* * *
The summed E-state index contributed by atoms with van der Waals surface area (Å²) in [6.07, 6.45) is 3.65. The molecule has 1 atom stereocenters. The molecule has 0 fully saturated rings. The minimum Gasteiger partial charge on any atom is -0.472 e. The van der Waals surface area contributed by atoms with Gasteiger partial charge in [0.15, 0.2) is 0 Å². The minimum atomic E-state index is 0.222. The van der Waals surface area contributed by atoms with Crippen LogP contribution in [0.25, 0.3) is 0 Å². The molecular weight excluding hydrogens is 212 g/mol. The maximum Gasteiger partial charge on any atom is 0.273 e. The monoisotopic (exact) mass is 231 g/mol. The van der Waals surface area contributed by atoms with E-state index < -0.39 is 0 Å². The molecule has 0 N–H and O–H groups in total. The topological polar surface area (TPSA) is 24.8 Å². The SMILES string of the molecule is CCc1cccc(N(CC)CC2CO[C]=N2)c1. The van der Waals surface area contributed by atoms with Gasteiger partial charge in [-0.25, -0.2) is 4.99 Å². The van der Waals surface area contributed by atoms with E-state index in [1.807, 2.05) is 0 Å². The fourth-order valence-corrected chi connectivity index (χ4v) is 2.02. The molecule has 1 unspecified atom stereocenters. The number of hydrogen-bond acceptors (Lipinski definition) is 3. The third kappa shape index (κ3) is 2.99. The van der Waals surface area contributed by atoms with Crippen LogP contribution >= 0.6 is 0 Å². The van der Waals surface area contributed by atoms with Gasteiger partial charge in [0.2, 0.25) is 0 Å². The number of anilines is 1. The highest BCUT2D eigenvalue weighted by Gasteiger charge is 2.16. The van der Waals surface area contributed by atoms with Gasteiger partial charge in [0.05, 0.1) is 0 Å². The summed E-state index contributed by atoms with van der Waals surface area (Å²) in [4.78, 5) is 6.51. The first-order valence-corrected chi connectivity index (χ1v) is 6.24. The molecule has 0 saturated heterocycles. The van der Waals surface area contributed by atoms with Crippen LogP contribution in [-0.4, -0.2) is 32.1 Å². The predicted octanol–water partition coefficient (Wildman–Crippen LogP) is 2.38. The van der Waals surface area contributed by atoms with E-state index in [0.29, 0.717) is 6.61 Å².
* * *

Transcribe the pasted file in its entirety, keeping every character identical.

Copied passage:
The summed E-state index contributed by atoms with van der Waals surface area (Å²) in [6.07, 6.45) is 3.65. The molecule has 1 atom stereocenters. The molecule has 0 fully saturated rings. The minimum Gasteiger partial charge on any atom is -0.472 e. The van der Waals surface area contributed by atoms with Gasteiger partial charge in [0.15, 0.2) is 0 Å². The minimum atomic E-state index is 0.222. The van der Waals surface area contributed by atoms with Crippen LogP contribution in [0.25, 0.3) is 0 Å². The molecular weight excluding hydrogens is 212 g/mol. The maximum Gasteiger partial charge on any atom is 0.273 e. The monoisotopic (exact) mass is 231 g/mol. The van der Waals surface area contributed by atoms with E-state index < -0.39 is 0 Å². The molecule has 0 N–H and O–H groups in total. The topological polar surface area (TPSA) is 24.8 Å². The SMILES string of the molecule is CCc1cccc(N(CC)CC2CO[C]=N2)c1. The van der Waals surface area contributed by atoms with Gasteiger partial charge in [-0.25, -0.2) is 4.99 Å². The van der Waals surface area contributed by atoms with E-state index in [1.807, 2.05) is 0 Å². The fourth-order valence-corrected chi connectivity index (χ4v) is 2.02. The molecule has 1 unspecified atom stereocenters. The number of hydrogen-bond acceptors (Lipinski definition) is 3. The third kappa shape index (κ3) is 2.99. The van der Waals surface area contributed by atoms with Crippen LogP contribution >= 0.6 is 0 Å². The van der Waals surface area contributed by atoms with Gasteiger partial charge in [0.2, 0.25) is 0 Å². The number of anilines is 1. The highest BCUT2D eigenvalue weighted by Gasteiger charge is 2.16. The van der Waals surface area contributed by atoms with Gasteiger partial charge in [0.05, 0.1) is 0 Å². The summed E-state index contributed by atoms with van der Waals surface area (Å²) in [4.78, 5) is 6.51. The first-order valence-corrected chi connectivity index (χ1v) is 6.24. The molecule has 0 saturated heterocycles. The van der Waals surface area contributed by atoms with Crippen LogP contribution in [-0.4, -0.2) is 32.1 Å². The predicted octanol–water partition coefficient (Wildman–Crippen LogP) is 2.38. The van der Waals surface area contributed by atoms with E-state index in [0.29, 0.717) is 6.61 Å².